Writing a resume is something that a lot of us dread. Every time we apply for a new job it seems, the old resume is out of date and in need of updating. This is process is then not only lengthy but also somewhat painful as we have to sell ourselves while at the same time trying not to sound too arrogant. Self-promotion doesn't come naturally to most of us and as a result the job normally feels lengthy and somewhat embarrassing.
But it has to be done – and a great resume can make a huge difference to your prospects. To help you better write a resume that will stand out and get you noticed then, keep reading!
Tip #1 – Throw Out the Rule Book
Tip number one is simply to throw out the rules. While the rules can be useful when writing your resume, you shouldn't view them as verbatim. In fact, there's often a lot to be said for bending some of the rigid format guidelines you hear most often.
Tip #2 – Two Pages Can be Okay
For instance: the one page rule. Often it's said that a resume should be just one page long but while this has its advantages, it can also be very restricting and limiting. If you have more to say than can be said on one page, then don't worry too much about spilling over onto the next page.
Yes, it's a good idea to keep your resume succinct so that it can be read quickly. But if you're the perfect candidate for the job, do you really think that you'll be penalized for going onto a second page?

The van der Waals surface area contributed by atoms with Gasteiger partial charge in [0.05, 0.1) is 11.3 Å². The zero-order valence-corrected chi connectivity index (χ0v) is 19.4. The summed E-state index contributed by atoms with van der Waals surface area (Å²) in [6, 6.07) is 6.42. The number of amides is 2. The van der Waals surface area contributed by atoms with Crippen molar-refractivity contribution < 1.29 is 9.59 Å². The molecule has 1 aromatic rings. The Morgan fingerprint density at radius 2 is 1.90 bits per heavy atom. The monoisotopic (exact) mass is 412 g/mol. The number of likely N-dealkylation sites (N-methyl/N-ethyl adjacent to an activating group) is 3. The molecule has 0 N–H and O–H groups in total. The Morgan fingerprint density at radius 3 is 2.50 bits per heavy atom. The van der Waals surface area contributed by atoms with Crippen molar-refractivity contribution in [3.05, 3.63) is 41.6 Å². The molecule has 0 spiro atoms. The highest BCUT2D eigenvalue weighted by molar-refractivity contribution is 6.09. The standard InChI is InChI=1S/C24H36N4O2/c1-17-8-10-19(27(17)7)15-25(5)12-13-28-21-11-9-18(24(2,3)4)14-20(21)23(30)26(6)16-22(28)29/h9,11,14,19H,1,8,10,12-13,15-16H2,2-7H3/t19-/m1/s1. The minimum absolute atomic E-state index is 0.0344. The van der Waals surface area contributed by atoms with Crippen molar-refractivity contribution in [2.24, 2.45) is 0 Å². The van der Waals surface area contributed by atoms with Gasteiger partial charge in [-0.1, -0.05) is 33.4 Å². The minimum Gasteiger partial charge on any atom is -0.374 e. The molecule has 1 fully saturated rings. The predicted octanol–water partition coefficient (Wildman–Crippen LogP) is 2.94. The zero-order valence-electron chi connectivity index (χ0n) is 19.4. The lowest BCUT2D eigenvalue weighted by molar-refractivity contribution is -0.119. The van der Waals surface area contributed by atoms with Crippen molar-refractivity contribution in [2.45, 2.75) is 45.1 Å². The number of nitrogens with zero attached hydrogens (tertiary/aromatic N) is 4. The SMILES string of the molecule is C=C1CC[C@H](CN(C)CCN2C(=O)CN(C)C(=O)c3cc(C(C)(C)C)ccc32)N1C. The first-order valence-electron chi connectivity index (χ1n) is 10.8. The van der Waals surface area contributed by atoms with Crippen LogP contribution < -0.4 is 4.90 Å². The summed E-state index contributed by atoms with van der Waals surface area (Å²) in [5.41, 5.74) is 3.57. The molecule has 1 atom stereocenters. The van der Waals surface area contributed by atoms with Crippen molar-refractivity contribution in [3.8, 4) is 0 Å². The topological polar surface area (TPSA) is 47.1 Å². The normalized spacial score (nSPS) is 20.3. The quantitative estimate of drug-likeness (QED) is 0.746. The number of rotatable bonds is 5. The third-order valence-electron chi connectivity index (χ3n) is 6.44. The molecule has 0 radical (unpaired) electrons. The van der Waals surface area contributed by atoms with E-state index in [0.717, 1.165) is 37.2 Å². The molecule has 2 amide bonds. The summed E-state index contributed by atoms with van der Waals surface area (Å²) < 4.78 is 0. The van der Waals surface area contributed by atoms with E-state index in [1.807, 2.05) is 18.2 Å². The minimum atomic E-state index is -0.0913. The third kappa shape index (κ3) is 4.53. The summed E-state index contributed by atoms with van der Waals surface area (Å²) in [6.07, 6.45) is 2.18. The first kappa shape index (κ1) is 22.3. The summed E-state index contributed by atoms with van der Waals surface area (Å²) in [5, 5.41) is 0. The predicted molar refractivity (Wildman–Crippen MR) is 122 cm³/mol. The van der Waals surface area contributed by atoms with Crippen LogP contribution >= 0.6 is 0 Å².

Tip #3 – Consider a Photo
Likewise, a lot of people will tell you not to include a photo. Actually though, in the right circumstances this can be an asset that makes your resume stand out in the crowd and that makes you look like a likeable person that they will want to work with. Judge it on what you know of the company in question.
Tip #4 – Take a Modular Approach
It's always a good idea to tailor your resume to the particular job that you're applying for. If you're thinking of applying to a job as a writer and a job as a programmer, then you should emphasize different skills in each. This takes time though, which is why it can be a good idea to take a more modular approach. Write multiple sections and then simply combine them into a complete resume for each job you apply for.
Tip #5 – Make it Easy to Read
Try to think about the HR department looking through the 700 resumes they received for your particular job. They need to be able to look through these quickly and easily, so work with them and make sure your resume is 'skimmable'. You'll get in their good books and you'll be more likely to have your resume actually read.
Tip #6 – Spelling and Grammar
Finally, make sure you go over your resume with a fine comb. A single typo may not be the end of the world but it can seriously undermine what you're saying and especially if you get a somewhat anal interviewer!